This may or may not be true. In France, people drink wine almost like water. Germany and Belgium are known for their beer. Scandinavian countries' weekeend passtimes is drinking any alcohol they can get their hands on, so would you call all of them "drunks"? Again, this labeling thing mostly seems the problem with the uptight and stressed out USians - the rest of the world works just fine as it is.

Comment: Re:Points to a larger cultural problem at MS (Score 1) 181

by ivoras (#37599308) Attached to: Zune Dead, Then Not Dead, Then Officially Dead

I concur - they have some amazing things done in their research division but they seem to follow the footsteps of the famed Xerox Palo Alto center - they can't seem to build products on top of that research.

I'm very open source biased but MSR is one of the places I wouldn't have any problems working in.

Comment: Re:The Black Death isn't coming back (Score 1) 265

by ivoras (#37255722) Attached to: Scientists Sequence Black Death Bacteria

The Black Death could have been stopped in its tracks if those 14th-century peasants had even an inkling of the basic medical/sanitation knowledge that even the biggest idiots among us know today. Basic stuff like "Wash your hands regularly," "Cover your mouth when you cough," and "Don't let your goddamned flea-infested farm animals wander around through your living area, moron" are surprisingly recent bits of common sense that the developed world today takes for granted. Of course, there are still some third-world shitholes where people think that a witch-doctor rubbing feces on an open wound will ward off the evil spirits. But even those places usually have a FEW among them with some basic sense (and soap).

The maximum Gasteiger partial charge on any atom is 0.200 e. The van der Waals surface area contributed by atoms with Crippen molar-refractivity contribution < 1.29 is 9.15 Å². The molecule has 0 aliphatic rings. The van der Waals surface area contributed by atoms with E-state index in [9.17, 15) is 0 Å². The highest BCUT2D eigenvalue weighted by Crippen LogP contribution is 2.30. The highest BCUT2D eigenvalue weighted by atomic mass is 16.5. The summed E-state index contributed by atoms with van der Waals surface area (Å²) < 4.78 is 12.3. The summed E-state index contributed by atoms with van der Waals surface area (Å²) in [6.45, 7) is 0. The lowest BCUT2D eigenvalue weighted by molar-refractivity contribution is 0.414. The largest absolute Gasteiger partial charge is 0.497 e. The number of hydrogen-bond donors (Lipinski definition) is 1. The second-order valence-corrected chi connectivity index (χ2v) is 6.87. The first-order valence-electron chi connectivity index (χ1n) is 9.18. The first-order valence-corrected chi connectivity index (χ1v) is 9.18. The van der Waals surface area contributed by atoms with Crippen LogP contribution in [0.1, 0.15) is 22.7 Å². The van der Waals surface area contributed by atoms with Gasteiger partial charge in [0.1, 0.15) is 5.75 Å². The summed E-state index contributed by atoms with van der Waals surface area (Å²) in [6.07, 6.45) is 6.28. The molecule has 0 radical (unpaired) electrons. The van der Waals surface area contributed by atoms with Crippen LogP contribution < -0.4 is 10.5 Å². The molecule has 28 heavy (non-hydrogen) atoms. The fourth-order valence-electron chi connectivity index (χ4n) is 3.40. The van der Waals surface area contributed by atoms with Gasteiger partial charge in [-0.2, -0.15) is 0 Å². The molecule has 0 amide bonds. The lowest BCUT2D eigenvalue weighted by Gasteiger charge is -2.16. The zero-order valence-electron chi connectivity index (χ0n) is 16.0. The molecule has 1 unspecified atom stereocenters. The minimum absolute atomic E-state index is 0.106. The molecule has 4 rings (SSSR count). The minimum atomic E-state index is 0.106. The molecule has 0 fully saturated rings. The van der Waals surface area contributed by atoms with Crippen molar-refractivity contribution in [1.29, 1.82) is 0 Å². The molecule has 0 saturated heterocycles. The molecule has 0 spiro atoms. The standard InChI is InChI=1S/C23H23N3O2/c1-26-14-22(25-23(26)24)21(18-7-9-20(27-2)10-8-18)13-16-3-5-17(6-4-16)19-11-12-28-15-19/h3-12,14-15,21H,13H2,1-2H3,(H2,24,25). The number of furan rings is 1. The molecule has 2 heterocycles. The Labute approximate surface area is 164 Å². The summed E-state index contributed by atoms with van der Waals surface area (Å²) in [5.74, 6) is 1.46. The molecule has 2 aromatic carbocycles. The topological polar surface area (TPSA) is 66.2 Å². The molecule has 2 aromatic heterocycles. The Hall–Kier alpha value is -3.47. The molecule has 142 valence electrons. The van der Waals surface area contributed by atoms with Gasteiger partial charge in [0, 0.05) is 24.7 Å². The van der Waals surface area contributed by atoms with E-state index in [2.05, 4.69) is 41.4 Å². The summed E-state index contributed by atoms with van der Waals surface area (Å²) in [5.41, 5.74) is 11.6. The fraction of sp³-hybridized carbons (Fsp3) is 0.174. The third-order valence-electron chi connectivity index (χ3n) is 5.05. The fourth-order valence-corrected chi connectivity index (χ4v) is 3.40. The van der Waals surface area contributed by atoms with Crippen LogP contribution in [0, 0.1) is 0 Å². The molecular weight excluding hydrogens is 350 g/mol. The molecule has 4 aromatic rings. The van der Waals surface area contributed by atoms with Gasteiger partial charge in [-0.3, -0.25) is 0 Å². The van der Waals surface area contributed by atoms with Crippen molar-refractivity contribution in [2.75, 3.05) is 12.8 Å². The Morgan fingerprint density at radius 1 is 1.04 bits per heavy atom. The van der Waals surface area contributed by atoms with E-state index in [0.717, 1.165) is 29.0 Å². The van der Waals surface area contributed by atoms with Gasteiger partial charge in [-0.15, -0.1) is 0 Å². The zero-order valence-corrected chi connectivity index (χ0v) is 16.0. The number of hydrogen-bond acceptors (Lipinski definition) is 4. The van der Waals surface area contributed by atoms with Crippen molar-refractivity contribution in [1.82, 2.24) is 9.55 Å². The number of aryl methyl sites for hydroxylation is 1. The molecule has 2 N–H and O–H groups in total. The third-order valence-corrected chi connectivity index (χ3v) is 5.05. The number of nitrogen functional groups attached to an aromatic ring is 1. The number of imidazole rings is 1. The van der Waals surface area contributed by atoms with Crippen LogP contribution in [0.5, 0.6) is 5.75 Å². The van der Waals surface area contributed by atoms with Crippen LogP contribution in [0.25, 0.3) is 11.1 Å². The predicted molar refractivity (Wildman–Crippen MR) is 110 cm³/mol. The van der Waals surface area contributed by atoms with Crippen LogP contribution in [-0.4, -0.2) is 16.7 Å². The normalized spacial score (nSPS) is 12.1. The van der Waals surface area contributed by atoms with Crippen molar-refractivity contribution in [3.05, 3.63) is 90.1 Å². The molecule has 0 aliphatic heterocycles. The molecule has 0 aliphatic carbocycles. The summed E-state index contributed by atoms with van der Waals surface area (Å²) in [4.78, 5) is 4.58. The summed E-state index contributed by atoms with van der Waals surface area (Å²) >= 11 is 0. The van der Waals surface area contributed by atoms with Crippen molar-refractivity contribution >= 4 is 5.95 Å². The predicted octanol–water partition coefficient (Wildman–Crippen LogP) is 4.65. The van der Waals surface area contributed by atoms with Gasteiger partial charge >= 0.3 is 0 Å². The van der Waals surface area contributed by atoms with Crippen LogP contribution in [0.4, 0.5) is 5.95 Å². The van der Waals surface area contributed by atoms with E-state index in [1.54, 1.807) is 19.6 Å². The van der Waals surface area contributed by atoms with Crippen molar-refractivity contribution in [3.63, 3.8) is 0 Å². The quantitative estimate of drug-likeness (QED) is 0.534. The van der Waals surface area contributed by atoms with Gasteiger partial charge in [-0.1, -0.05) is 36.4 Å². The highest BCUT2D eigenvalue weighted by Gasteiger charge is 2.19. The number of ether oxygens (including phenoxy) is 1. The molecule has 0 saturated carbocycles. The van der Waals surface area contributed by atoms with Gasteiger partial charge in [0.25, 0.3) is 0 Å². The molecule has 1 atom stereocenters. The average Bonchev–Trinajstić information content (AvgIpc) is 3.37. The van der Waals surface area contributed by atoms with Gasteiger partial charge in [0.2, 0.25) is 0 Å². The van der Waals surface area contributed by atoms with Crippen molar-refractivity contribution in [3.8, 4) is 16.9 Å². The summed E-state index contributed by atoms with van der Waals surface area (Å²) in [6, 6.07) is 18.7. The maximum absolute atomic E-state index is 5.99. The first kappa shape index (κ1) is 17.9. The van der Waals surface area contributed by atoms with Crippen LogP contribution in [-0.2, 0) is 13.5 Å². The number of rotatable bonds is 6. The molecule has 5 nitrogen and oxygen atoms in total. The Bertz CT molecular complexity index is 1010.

Unfortunately for the peasants and the third-worlders, there are some huge technological prereqisites:

  • You need clean water to wash hands and wounds with - the majority of surface water in "black africa" is contaminated - not by Evil Western Chenicals but by feces and germs
  • Covering your mouth when caughing is well and good but to have any resemblance of general care and isolation (i.e. hospitals) you need something to cover your mouth *with*, ranging from clean cloth (see previous issue) to gauzes, bandages and sterile equipment
  • Animals in Europe were in houses often for very simple reasons: a) they are warm (remember, the "warm Europe" trend basically started with the 20th century) and b) that was the only option to keep them away from thieves

Basically, I agree with you, but want to emphasize that the ideas need infrastructure.

Comment: Re:Who cares? (Score 3, Informative) 615

by ivoras (#36345186) Attached to: Cheap GPUs Rendering Strong Passwords Useless

Technically, MS *did* use a valid and acceptedly secure hash functions, DES and MD4. The problem is that, because of backwards compatibility across their 20-year product spans, they were not as vigilant in updating the protocols. Even when they *did* upgrade them, they went to MD5 (with NTLMv2) - which was again proced weak - but they continued to use the older protocol which allowed trivial attacks.

Which is why anyone "worth his salt" will laugh if you propose a crypto system which is supposed to last 20 years and is not flexible in its choice of component algorithms.